In hindsight, what the Indian Constitution makers perhaps were remiss is sowing the seeds of agrarian distress by putting agriculture in the state list because it has resulted in agriculture not getting the pride of place in the pecking order of development and priority and the states viewing it through the prism of politics rather than economics.
The Odisha Chief Minister Naveen Patnaik’s exhortation to the central government to frame a national policy on farm loan waiver while being seemingly pertinent misses the wood for trees. Farm loan waiver does not merit a national policy as much as the underlying facets of agrarian economy do. Cure must be for a disease and not for its symptom even if it is the most manifest.
Ownership and size of land, quality of seeds, irrigation, crop insurance, availability of loans, marketing of agricultural produce including state procurement all have a bearing on the agrarian economy. Therefore, when all these issues are addressed comprehensively, perhaps there won’t be any need for a national farm loan waiver policy as sustained viability of farming would render defaults a thing of past. At best it might be required as a one-time measure on the condition that states first agree to a broad national policy on agriculture which possibly might require agriculture being transferred from state to the Union list. A Goods and Services Tax (GST)-type consensus and constitutional amendment is what is required to address the agrarian crisis.
Patnaik’s fixation with farm loan reflects the states’ tendency to pass the buck for its travails to the center. Patnaik seems to believe rather naively that if a farm loan waiver policy is in place, it would solve all agrarian problems playing the country. He is wrong. Unless the underlying causes are addressed squarely, agrarian distress would raise its head continually. Of course his limited point is well taken---there should be a national consensus on farm loan waivers so that it does not become a state-specific election issue whenever a state goes to polls.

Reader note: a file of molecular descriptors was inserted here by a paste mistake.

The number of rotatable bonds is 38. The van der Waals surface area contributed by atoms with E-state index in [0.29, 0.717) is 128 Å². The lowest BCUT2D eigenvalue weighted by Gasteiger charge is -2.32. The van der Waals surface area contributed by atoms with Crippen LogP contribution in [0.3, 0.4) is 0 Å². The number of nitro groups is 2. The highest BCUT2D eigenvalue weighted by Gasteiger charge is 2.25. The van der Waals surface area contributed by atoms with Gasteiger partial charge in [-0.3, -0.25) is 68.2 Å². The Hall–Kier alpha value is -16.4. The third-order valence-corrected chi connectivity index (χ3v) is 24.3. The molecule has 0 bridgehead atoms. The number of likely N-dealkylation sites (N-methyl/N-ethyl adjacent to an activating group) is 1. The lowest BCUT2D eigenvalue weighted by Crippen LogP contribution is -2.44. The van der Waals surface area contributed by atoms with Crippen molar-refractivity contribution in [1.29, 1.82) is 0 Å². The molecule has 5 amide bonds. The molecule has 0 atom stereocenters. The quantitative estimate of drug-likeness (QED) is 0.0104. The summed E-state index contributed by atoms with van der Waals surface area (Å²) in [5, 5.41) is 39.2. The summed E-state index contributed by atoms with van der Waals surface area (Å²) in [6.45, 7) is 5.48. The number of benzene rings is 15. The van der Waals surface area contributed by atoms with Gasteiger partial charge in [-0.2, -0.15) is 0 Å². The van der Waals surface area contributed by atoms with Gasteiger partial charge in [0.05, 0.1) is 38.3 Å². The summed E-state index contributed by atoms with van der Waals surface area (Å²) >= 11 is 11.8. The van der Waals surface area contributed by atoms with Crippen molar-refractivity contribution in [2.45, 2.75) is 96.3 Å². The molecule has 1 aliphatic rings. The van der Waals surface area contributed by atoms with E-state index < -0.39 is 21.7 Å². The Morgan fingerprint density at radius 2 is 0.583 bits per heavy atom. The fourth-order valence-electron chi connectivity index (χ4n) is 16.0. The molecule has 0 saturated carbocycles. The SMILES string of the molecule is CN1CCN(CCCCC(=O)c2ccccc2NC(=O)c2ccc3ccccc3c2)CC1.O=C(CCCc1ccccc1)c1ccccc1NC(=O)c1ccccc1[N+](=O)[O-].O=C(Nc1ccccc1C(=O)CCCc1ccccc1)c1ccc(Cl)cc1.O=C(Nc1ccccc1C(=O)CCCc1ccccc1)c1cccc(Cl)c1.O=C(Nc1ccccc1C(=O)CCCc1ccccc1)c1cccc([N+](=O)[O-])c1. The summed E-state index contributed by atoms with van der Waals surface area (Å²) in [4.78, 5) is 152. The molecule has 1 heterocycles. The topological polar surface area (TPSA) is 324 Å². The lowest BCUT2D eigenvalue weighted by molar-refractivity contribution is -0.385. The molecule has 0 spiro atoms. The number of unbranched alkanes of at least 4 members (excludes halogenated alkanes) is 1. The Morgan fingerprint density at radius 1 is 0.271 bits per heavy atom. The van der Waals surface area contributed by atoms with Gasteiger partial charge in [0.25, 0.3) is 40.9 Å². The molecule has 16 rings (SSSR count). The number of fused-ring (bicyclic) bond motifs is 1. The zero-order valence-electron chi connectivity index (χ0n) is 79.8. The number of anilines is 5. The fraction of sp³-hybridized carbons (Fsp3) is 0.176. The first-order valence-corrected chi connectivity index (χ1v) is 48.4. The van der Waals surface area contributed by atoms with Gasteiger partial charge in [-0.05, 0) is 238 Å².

It is now widely acknowledged that agriculture in India is not run on business lines but more for self-sustenance. There are of course big kulaks, the landowning gentry, and pretenders who embrace agriculture to launder their black money. What we need is large scale farming on scientific lines which is possible only if corporate farming becomes the norm. Producers’ cooperative has been in the statute book, with AMUL serving as the exemplar but would call for greater thrust and spade work to get started vis-à-vis corporate farming. But both have the potential to make agriculture truly a business run on scientific lines and on a large scale.
As it is restaurant chains like McDonald encourage contract farming which is by and large lapped up by kulaks that grow tomatoes and potatoes for a predetermined price on a long-term basis thus assuring them of regular off take with quality seeds becoming available. This will not do. What we need is the McDonalds and Pepsis of the world entering farming directly. Wal-Mart and other retail chains too should be encouraged to invest substantially in farming.
Skeptics might bristle with a query---what would happen to the small farmer India teems with? Well, they should all lease their lands to the corporates for a decent rent besides being assured of a job and salary in the farm they work. Stock ownership can also make them partners in progress besides getting them dividend in addition to rent and salary. Big organisations can manage their purchases and sales better besides managing their risks too far better.
The Green Revolution was about seeds and cropping pattern. What we now require at this juncture is a roots and branches reforms on agriculture that has been left to the tender mercies of nature and elements for too long. The sector on which almost 60 percent of our population is dependent cannot be left contributing just 14.8 percent (as of FY18) of the gross domestic product (GDP). This is the root cause of the agrarian distress and its most virulent manifestation---regular clamor for farm loan waiver and farmer suicide.
(The writer is a senior columnist and tweets @smurlidharan)
Updated Date: Jun 20, 2018 13:31 PM